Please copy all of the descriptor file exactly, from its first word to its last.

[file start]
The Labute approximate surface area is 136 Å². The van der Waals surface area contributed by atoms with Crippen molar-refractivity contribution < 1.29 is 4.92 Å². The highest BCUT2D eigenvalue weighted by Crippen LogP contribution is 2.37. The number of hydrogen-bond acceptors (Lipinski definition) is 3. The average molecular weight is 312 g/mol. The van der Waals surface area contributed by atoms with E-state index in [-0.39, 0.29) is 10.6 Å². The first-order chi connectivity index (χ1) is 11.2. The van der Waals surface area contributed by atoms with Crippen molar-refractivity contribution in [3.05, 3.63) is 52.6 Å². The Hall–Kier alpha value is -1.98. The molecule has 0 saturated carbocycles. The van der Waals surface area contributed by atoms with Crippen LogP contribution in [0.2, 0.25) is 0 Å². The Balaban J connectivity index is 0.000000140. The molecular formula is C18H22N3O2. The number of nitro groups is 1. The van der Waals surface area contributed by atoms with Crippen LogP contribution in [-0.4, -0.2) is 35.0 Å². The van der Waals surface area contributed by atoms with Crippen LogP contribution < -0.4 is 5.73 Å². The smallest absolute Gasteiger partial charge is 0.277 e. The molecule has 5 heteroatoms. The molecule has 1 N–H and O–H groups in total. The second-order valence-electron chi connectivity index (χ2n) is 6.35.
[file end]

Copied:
The Labute approximate surface area is 136 Å². The van der Waals surface area contributed by atoms with Crippen molar-refractivity contribution < 1.29 is 4.92 Å². The highest BCUT2D eigenvalue weighted by Crippen LogP contribution is 2.37. The number of hydrogen-bond acceptors (Lipinski definition) is 3. The average molecular weight is 312 g/mol. The van der Waals surface area contributed by atoms with E-state index in [-0.39, 0.29) is 10.6 Å². The first-order chi connectivity index (χ1) is 11.2. The van der Waals surface area contributed by atoms with Crippen molar-refractivity contribution in [3.05, 3.63) is 52.6 Å². The Hall–Kier alpha value is -1.98. The molecule has 0 saturated carbocycles. The van der Waals surface area contributed by atoms with Crippen LogP contribution in [0.2, 0.25) is 0 Å². The Balaban J connectivity index is 0.000000140. The molecular formula is C18H22N3O2. The number of nitro groups is 1. The van der Waals surface area contributed by atoms with Crippen LogP contribution in [-0.4, -0.2) is 35.0 Å². The van der Waals surface area contributed by atoms with Crippen LogP contribution < -0.4 is 5.73 Å². The smallest absolute Gasteiger partial charge is 0.277 e. The molecule has 5 heteroatoms. The molecule has 1 N–H and O–H groups in total. The second-order valence-electron chi connectivity index (χ2n) is 6.35.